In this emerging imbroglio, it is difficult to fathom Pakistan’s game plan and intentions. Pakistan is under pressure from the US to check the Taliban activities in Afghanistan and China also has indicated that it would not want a Taliban takeover in the country. Pakistan is also realising that with the announcement of the death of Mullah Omar, their overarching control over the Taliban is reduced. Their control over Mullah Mansoor now does not translate to influence over the entire Taliban, which was supposed deliver strategic control of Afghanistan to ensure stability—the one carrot that was being offered to the Ghani Government.
Mullah Mansoor is not accepted by all the factions of Taliban and lacks legitimacy to enforce his will. There are indications that the rifts—both tribal and ideological—that had so far been papered over by loyalty to Mullah Omar, have come out as open divisions. That this situation will derail any meaningful progress in the peace process is a foregone conclusion. The current situation provides a window of opportunity for the Afghan Government to create an opening to stabilise the nation, although it may be something of a gamble.
At the moment Mullah Mansoor cannot sell the peace process to all Taliban factions, especially the radical groupings. The gamble would be for the Government to push Mansoor, with Pakistan’s assistance, into a peace deal although such a process will undoubtedly split the Taliban with the high possibility of the splinter groups joining the IS. This scenario could perhaps not be counted as a success and in any case is dependent on the willingness of Pakistan to pressure Mullah Mansoor to come to the negotiating table.
Pakistan’s efforts at the moment will be focused on ensuring that the Afghan Taliban remains a single entity since a split will further destabilise the security situation within Pakistan where the domestic Taliban have started to pledge support to the IS. Therefore, the future of the peace talks is fully dependent on Mullah Mansoor’s ability to persuade the entire Afghan Taliban to accept him as the single supreme leader, which is highly unlikely to happen. At this juncture in Afghanistan it would seem that even the chance of arriving at a settlement with one half of the Taliban is a gamble worth taking.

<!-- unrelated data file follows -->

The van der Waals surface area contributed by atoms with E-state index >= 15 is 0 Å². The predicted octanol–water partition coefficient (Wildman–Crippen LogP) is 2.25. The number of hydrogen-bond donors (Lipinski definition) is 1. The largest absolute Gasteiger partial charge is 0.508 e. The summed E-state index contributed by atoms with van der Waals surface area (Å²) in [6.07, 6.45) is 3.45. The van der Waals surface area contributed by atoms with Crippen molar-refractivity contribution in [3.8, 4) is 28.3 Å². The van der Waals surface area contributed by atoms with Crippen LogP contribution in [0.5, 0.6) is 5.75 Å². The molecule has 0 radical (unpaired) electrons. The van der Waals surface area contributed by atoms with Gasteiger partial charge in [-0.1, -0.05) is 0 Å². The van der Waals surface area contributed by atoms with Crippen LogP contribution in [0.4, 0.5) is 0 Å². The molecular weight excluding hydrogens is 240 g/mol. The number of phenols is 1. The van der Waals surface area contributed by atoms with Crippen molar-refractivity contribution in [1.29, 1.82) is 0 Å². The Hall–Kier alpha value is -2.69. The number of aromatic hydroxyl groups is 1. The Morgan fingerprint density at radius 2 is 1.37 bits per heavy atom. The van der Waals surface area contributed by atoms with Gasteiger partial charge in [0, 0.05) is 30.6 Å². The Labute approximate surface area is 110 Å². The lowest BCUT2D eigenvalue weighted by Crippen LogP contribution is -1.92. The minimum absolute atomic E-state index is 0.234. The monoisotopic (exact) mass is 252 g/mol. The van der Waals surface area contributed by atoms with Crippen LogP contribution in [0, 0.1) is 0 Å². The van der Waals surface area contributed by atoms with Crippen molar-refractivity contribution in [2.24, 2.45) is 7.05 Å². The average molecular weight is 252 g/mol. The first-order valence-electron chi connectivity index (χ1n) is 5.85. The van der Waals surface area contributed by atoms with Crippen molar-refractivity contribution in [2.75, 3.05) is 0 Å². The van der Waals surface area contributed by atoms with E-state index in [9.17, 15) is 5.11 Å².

Pakistan is currently in a bind. The strategy of proxy wars and negotiations that it had orchestrated is unravelling rapidly. At the same time the Afghan Government in Kabul is asking them to step up the pressure on the Taliban to stop the terror bombings and restart the peace talks.
However, Pakistan’s control over the Taliban is now not that strong, especially when factional struggles are on-going. Further, the Qatar faction of Taliban is critical to the future of Afghanistan, but is anti-Pakistan. It is possible that this faction is being supported by the Middle-Eastern Gulf powers and being developed as an antidote to Pakistan’s overwhelming influence, with the tacit approval of the Afghan Government. It is obvious that Pakistan underestimated the challenge of controlling Afghanistan through proxies and pursued a misconceived approach to achieving it. The ultimate paradox in this complex performance is the Afghan Government seeking Pakistan’s ‘co-operation’ to deal with the terrorist activities of the Taliban that have been unleashed by Pakistan itself.
There is no indication that Pakistan in trying to reign in its terrorist proxies or attempting to abandon its quest for strategic control of Afghanistan. On the other hand there is mounting evidence of Pakistan’s deceitful attitude towards all negotiations with Afghanistan. It continues to use terrorism as the primary instrument of state policy to destabilise all its neighbours. However, the joker in the pack is the IS and its claims to a Caliphate that is slowly taking root domestically and which is likely to change the game in Pakistan. Pakistan is playing with fire, with not a care to its own safety.
Afghanistan – Fledgling Steps to Nationhood
Afghanistan today is in a state of exasperation, staring at an uncertain security situation and an unpredictable future. Its domestic imperatives always trump foreign policy requirements and its internal stability is intertwined with its relations with regional powers—not an ideal formula for stability. The National Unity Government (NUG) has been in power for almost a year and the nation still harbours cautious optimism based on an understanding that after decades of conflict and confusion the path towards peace is long and progress normally slow.
The NUG is an uneasy power sharing arrangement, primarily between President Ghani and the CEO Abdullah Abdullah, made necessary in order to assuage the two major ethnic communities in the country—the Pashtuns and the Tajiks. The Hazaras form the third major group, although there are 14 ethnic groups in the country, each supported by a different regional nation.
Afghanistan has been ruled by the Pashtuns for the past two centuries and therefore they are averse to change, even in terms of alterations to their accustomed lifestyle. The Tajiks and the Hazaras are better educated and have always formed the administrative and bureaucratic backbone of the nation.